This is my new hedge-a-gram, the time I take every month to relay my book
making activities. The Tiger story I have had in my mind for 5 years has
finally metamorphosized into a dummy. In book terms, a dummy is 32 pages of full
color thumbnail sketches made into a small coverless book. Although everyone
doesn't actually make signatures (groups of 4 pages) and sew them into a 32 page
booklet, it really helps me to sequence the illustrations in a page turning
format rather than a group of illustrations. When I do the final illustrations I
will display them on a huge bulleton board within sight of my art desk. There is
always that moment of excitement when the first folded and gathered pages come
from the printer for me to check. Many times the illustrations look different in
a book format. Hopefully better!
Because I visualize a story in pictures rather than a manuscript I decided
to present my Tiger story as a dummy. I went to Penguin Random House to have a
meeting with my editor and art director to see if they liked it. I had only told
them the basic idea, and referenced the Middle Eastern tale it was inspired by.
Although my story is hardly recognizable from the original tale I wanted my
editor to know the changes I would be making.
I travelled to India 4 years ago to research the main characters, Tigers,
and see firsthand the flora and fauna in the huge game reserves of Kanha
National Park, Bandhavgarh National Park, and Panna National Park in Madhya
Pradesh Province. The trip was very fruitful because we saw Tigers, smaller cats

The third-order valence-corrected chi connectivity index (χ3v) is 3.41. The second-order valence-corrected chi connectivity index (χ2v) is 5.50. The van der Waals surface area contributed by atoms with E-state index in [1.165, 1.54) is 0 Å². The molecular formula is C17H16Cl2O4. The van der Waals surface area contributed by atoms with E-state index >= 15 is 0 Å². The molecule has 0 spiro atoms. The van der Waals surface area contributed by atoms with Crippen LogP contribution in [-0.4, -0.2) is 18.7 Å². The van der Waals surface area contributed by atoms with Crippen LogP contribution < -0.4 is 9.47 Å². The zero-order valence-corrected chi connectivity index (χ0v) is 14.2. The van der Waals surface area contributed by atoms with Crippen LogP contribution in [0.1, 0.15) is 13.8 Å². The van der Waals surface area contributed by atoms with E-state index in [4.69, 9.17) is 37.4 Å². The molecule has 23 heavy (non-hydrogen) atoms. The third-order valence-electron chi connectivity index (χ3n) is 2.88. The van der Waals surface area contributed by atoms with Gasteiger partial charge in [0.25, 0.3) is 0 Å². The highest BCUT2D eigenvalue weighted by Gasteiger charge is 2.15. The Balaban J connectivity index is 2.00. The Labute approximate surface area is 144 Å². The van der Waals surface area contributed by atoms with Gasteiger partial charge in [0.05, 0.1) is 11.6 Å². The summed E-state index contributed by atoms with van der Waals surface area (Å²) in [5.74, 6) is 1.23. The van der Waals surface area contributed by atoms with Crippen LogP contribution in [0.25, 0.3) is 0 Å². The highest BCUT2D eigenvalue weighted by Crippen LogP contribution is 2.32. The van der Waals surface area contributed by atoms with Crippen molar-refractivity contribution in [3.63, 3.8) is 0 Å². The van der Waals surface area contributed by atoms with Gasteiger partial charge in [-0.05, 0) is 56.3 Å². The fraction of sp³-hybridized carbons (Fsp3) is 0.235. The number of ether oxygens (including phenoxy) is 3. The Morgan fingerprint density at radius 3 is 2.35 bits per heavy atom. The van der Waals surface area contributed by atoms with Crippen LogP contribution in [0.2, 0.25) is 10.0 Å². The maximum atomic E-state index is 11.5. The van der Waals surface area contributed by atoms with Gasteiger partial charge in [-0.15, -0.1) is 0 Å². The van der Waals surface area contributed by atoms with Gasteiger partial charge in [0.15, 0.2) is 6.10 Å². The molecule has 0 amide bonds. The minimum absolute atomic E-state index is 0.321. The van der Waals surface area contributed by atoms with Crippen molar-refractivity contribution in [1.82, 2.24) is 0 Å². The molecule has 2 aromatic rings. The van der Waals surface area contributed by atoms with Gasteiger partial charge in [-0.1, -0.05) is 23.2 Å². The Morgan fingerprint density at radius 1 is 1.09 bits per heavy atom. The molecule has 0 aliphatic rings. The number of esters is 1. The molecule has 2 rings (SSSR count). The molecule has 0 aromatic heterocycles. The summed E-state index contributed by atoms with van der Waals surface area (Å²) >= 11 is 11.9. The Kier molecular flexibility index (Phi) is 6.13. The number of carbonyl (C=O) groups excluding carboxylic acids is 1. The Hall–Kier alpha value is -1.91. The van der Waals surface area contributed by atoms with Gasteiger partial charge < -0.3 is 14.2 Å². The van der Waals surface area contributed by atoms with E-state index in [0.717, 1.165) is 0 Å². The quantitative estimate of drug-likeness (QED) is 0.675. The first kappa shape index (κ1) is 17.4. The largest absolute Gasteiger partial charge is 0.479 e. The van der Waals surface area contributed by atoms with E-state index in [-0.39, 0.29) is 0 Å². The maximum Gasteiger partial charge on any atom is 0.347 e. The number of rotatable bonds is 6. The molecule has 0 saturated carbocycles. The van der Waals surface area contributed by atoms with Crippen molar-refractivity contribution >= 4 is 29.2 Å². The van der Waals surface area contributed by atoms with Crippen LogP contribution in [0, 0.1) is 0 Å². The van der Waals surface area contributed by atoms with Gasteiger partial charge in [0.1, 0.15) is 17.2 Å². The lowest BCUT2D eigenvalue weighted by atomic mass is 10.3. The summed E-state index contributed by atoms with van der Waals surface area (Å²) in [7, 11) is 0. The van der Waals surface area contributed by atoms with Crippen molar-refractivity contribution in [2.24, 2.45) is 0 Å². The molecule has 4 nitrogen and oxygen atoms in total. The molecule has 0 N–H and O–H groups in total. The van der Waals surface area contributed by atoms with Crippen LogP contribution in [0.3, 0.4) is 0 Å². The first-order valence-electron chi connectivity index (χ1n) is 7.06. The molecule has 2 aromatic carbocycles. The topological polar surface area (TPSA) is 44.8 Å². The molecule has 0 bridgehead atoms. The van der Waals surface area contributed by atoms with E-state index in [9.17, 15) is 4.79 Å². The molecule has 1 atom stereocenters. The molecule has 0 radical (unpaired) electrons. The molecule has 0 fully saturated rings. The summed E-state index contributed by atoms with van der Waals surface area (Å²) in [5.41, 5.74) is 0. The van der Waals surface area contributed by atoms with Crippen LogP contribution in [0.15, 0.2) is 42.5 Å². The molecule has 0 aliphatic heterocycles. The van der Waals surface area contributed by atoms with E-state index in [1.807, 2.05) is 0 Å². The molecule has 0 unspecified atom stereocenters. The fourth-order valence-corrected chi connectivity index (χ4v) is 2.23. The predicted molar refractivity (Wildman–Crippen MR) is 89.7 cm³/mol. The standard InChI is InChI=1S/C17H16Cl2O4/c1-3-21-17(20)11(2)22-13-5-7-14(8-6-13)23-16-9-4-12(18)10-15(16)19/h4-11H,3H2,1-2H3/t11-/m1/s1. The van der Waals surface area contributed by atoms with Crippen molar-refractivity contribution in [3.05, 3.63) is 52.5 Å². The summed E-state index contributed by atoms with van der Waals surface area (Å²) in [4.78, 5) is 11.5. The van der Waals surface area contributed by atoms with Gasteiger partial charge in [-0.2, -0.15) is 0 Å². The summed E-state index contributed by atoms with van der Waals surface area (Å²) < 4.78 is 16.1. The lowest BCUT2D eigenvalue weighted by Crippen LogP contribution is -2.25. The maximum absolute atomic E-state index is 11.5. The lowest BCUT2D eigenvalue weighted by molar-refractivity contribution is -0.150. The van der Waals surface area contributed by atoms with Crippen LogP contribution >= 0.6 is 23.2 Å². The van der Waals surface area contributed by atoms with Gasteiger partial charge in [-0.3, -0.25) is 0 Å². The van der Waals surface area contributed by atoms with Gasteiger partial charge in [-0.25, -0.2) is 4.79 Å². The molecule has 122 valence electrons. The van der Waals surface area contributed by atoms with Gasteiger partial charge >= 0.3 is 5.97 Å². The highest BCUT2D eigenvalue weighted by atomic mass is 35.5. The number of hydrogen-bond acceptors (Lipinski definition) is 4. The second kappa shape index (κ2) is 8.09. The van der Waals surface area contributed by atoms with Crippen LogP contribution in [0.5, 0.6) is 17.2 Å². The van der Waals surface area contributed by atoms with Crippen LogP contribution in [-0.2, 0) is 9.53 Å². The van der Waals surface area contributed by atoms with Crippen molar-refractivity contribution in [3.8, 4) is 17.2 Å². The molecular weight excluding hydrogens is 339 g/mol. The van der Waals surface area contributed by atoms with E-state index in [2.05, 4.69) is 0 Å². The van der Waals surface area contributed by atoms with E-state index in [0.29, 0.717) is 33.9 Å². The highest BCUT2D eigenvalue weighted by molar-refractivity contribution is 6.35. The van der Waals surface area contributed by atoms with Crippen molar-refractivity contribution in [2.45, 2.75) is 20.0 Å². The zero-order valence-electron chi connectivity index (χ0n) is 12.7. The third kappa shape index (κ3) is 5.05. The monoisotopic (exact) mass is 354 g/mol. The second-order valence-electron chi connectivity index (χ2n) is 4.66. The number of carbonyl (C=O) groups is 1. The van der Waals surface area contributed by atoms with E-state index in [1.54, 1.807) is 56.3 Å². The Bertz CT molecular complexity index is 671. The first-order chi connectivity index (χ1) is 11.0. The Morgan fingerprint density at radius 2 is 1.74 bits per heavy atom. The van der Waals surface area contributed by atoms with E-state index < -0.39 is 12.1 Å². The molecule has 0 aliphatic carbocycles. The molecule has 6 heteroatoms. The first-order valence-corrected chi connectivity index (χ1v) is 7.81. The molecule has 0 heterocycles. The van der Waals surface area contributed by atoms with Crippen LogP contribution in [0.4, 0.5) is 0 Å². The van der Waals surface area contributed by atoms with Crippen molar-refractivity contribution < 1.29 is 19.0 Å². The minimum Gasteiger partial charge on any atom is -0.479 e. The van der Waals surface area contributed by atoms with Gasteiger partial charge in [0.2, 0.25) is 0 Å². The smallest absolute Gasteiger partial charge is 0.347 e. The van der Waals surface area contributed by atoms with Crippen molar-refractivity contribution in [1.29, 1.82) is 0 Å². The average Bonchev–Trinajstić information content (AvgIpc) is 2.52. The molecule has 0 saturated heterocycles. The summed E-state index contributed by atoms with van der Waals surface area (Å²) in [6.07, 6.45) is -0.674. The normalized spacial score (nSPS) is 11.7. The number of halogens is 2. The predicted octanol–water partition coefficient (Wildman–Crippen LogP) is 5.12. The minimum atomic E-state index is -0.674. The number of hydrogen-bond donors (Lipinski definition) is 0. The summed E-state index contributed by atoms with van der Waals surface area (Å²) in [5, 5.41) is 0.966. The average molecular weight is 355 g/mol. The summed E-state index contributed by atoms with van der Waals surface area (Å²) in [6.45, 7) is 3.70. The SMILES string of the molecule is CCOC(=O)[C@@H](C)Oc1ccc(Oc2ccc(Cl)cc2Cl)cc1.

and many animals and birds I would populate my story with.
My story takes place in that region, but far back in time. Jokingly I say "a
time when Tigers wore clothes and Peacocks talked!" In other words it is set in
a world made up with children in mind.
I spent many hours in the Metropolitan Museum of Art in NYC in their Asiatic
and Middle Eastern rooms being transported by the exquisite Court Paintings.
There are many schools of painting although the flowering of the art was
arguably in the 16th, 17th and 18th centuries when Princes and people of wealth
could enable artists to create. Some of the most wonderful paintings are of
wildlife but both Persian and Indian court painting are equally stunning when
depicting portraits, scenes of everyday life and illustrating stories. It was an
emotional experience to see these paintings that are so vibrant they look like
the paint had dried only minutes before. I felt such kinship with these long
dead artists it almost makes me believe in reincarnation.
I was so pleased to find the Met had a wonderful bookstore, and many of the
treasures I had seen in the galleries could be studied when I got home. I will
by no means copy the style but there will be something of color palettes and
techniques that will stay in my mind even if I didn't want them to. The art was
very indelible to some deep part of my imagination. There is a great sense of
freedom one experiences by viewing magnificent art from another culture. I
especially love the subtler expressions and character the artists achieved in
the portraits done in profile. Western art loves front on faces I think. I was
lucky the Met bookstore mailed my books to me because I made quite a haul. Now
it is on to the Museum of Fine Arts in Boston, where I went to the Museum
School, to see their collection.
My meeting with editor and art director was very productive. We discussed
trim size. The shape and size of a book tells a bit about what's inside. Beatrix
Potter,(my most admired illustrator) famously made little books for little
hands. I will continue with my larger sized books so I have room for the
borders. I like to think when the book is opened wide, and a child focuses in,
that they feel like at any moment they could walk into the page. How wonderful
books are that they can take hold of our imaginations and give us worlds we
could have never imagined for ourselves.
Happy creating and enjoying the beauty in the world around you.
Your friend, Jan